The best mid-summer bases are out of Gardiner, MT and Cooke City, MT. Cooke City is very convenient to access Soda Butte, Lamar, and Slough. Gardiner provides easy access to the Gardner and the Yellowstone, while the Lamar Valley is a manageable day trip.

Early Fall: September
September is an interesting month, as it can be warm and sunny or snowing, sometimes both in the same day. This is another time of transition in Yellowstone Park. During early September, the Lamar Valley streams are still fishing, though the fish are quite spooky as they have been fished hard all summer. By mid-month, the waters of the Madison drainage will have cooled enough to fish well again. Both the Yellowstone and Gardner River should fish well all month.

If you are visiting in early September, Gardiner, MT is probably the best base. The Yellowstone and Gardner will fish consistently, and you can make the day trip to the Lamar Valley if it is fishing well. Towards the end of the month, West Yellowstone would make a good base as well. The Firehole will be fishing well and some early migrants will be showing up in the Madison from Hebgen Lake. While this run peaks in October, a few fish will be present later in September.

Late Fall: October thru early November

Just as it was at the start of the season, the Madison drainage is the place to be for the last month, up until the season ends on the first Sunday in November. Large trout push out of Hebgen Lake on their spawning run, giving anglers the shot at the biggest fish of the year. These fish are available in the Madison River as well as the lower reaches of both the Gibbon and Firehole. Target these fish, which average between 16” and 20”, with large nymphs and streamers.

On the Firehole River above Firehole Falls, hatches of Blue Winged Olives draw fish to the surface all the way to seasons end. The Firehole provides a great change of pace to chasing the big migrants during the fall. As in June, West Yellowstone, MT and the surrounding area is the place to be in October.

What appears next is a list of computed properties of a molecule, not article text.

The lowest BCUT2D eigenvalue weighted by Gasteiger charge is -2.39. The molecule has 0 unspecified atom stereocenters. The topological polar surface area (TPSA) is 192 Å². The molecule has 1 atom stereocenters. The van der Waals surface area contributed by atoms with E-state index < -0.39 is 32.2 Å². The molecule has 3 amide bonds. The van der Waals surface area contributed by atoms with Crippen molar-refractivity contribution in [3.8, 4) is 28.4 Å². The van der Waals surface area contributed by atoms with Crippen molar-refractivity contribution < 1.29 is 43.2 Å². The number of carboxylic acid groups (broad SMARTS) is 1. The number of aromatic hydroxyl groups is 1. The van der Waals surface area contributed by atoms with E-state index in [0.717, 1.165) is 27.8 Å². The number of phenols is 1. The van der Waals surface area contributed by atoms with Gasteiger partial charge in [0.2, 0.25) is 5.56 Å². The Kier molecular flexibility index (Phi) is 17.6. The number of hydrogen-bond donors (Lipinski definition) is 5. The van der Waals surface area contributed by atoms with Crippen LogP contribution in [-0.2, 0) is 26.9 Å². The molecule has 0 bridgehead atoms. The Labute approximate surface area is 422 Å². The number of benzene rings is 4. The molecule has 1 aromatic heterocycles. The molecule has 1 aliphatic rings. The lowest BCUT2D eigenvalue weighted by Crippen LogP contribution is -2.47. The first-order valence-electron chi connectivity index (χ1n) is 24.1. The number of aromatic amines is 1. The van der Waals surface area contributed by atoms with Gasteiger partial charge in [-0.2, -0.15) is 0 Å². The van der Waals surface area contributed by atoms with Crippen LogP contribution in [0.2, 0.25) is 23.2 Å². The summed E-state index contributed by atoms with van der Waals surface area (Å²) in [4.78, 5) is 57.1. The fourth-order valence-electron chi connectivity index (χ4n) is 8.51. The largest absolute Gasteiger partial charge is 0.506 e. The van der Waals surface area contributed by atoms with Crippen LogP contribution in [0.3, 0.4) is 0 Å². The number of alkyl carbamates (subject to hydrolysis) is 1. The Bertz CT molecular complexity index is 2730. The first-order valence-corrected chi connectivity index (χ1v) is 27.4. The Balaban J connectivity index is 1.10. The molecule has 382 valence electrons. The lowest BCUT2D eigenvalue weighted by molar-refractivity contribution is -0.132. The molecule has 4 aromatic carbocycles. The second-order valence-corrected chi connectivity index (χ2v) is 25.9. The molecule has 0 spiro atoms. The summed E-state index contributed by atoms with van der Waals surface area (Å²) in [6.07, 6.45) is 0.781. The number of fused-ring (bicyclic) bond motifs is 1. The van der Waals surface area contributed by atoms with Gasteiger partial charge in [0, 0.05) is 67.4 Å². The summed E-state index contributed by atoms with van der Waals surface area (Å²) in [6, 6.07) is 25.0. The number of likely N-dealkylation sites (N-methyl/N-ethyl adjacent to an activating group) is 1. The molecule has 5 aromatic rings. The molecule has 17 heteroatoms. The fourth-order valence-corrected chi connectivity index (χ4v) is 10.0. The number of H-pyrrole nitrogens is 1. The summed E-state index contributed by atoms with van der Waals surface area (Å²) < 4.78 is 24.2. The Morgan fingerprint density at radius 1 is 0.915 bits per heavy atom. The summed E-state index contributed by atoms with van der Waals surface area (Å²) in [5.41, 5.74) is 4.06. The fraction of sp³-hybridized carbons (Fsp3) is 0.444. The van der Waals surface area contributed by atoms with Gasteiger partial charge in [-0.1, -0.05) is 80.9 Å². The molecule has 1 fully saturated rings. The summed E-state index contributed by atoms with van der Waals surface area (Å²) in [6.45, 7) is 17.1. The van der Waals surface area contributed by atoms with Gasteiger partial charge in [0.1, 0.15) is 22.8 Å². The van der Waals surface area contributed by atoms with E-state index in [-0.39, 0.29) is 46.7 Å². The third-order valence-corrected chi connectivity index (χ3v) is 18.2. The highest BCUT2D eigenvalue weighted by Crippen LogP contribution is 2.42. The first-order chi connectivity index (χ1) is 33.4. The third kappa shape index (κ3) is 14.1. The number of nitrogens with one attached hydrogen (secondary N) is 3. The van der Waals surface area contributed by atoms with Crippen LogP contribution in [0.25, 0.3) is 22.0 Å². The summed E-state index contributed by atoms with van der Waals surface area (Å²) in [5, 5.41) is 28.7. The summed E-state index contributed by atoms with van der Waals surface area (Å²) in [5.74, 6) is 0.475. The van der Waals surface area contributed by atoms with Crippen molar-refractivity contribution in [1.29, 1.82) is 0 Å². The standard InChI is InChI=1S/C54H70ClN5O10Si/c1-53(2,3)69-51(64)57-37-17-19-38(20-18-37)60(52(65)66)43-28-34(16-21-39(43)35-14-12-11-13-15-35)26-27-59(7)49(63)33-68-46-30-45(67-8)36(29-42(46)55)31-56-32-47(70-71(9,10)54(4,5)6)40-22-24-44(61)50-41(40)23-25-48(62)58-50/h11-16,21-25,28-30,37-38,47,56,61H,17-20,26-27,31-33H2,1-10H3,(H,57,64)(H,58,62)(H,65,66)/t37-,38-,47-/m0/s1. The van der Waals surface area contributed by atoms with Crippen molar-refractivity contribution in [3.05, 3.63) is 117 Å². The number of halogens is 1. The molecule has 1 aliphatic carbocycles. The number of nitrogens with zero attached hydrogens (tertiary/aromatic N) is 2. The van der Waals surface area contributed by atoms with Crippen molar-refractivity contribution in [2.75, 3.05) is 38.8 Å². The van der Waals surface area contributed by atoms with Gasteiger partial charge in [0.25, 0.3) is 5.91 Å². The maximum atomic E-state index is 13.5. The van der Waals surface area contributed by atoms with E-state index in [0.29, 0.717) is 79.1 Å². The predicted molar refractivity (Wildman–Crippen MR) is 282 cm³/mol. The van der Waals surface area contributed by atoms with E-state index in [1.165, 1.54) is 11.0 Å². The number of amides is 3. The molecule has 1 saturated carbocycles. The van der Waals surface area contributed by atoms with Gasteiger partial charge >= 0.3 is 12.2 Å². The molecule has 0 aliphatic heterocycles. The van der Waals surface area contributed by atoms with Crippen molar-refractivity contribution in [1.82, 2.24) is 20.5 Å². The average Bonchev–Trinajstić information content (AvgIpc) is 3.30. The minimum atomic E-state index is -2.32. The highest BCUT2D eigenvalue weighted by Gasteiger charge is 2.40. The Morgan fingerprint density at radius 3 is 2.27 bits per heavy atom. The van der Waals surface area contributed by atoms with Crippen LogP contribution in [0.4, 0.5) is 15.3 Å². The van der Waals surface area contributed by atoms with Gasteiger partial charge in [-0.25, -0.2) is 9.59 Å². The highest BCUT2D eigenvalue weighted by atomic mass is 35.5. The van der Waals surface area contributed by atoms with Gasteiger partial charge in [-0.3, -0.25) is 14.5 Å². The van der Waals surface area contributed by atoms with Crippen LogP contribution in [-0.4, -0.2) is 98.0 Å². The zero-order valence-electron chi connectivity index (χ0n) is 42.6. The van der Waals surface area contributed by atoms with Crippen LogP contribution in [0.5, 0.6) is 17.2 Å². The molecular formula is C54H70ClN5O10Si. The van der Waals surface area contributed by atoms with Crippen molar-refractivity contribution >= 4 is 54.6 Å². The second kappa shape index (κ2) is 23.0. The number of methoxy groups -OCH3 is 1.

[Montana Angler is a sponsor of Paflyfish and was asked by me to contribute this article. I think it is important for anglers on this site to hear about all kinds of fly fishing opportunities and Brian McGeehan was gracious to share some of his adventures and images from their travels this fall. Please contact Brian if you are interested in joining him on one of these great trips. Montana Angler offers domestic fly fishing trips in Montana and Yellowstone National Park as well as international trips to Argentina, Chile and the Bahamas. - Thanks Dave Kile]
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Published by Dave Kile [dkile] on 01/30/2017 (2429 reads)
PFBC Adds Six Waters to the Keystone Select Stocked Trout Program
HARRISBURG, Pa. (Jan. 24) – Anglers will have additional opportunities to catch 14”-20” trophy trout this season after the Pennsylvania Fish and Boat Commission (PFBC) announced today at its quarterly business meeting that it is adding six new waters to the popular Keystone Select Stocked Trout Program.

“The Keystone Select Program has proven to be a big hit with our customers,” said PFBC Executive Director John Arway. “It added an element of excitement to trout fishing and has helped establish the waters as destination fisheries, drawing anglers from all over and providing economic boosts to the local communities. Adding these new waters will make 2017 an even better fishing season.”

The six new waters include:
Berks County, Tulpehocken Creek, Section 7 (1.84 miles)
Cambria County, Chest Creek, Section 3 (1.80 miles)
Fulton County, Big Cove Creek, Section 3 (0.93 miles)
Luzerne County, Harveys Creek, Section 4 (1.70 miles)
McKean County, Kinzua Creek, Section 4 (2.29 miles)
Venango County, Oil Creek, Section 7 (1.55 miles)

The original eight waters include:
Chester County, Middle Branch White Clay Creek, Section 3 (1.67 miles)
Dauphin County, Wiconisco Creek, Section 3 (0.74 miles)
Lackawanna/Wyoming Counties, South Branch Tunkhannock Creek, Section 4 (0.99 miles)
Lawrence County, Neshannock Creek, Section 3 (2.67 miles)
Lycoming County, Loyalsock Creek, Section 5 (1.49 miles)
Potter County, First Fork Sinnemahoning Creek, Section 4 (1.67 miles)
Somerset County, Laurel Hill Creek, Section 3 (2.33 miles)
Westmoreland County, Loyalhanna Creek, Section 3 (1.67 miles)
Under the program, approximately 4,500 large trout will be distributed among the 14 waters. The trout will be stocked at a rate of 175 to 225 per mile, which is comparable to the numbers of similarly sized fish in Pennsylvania’s best wild trout waters.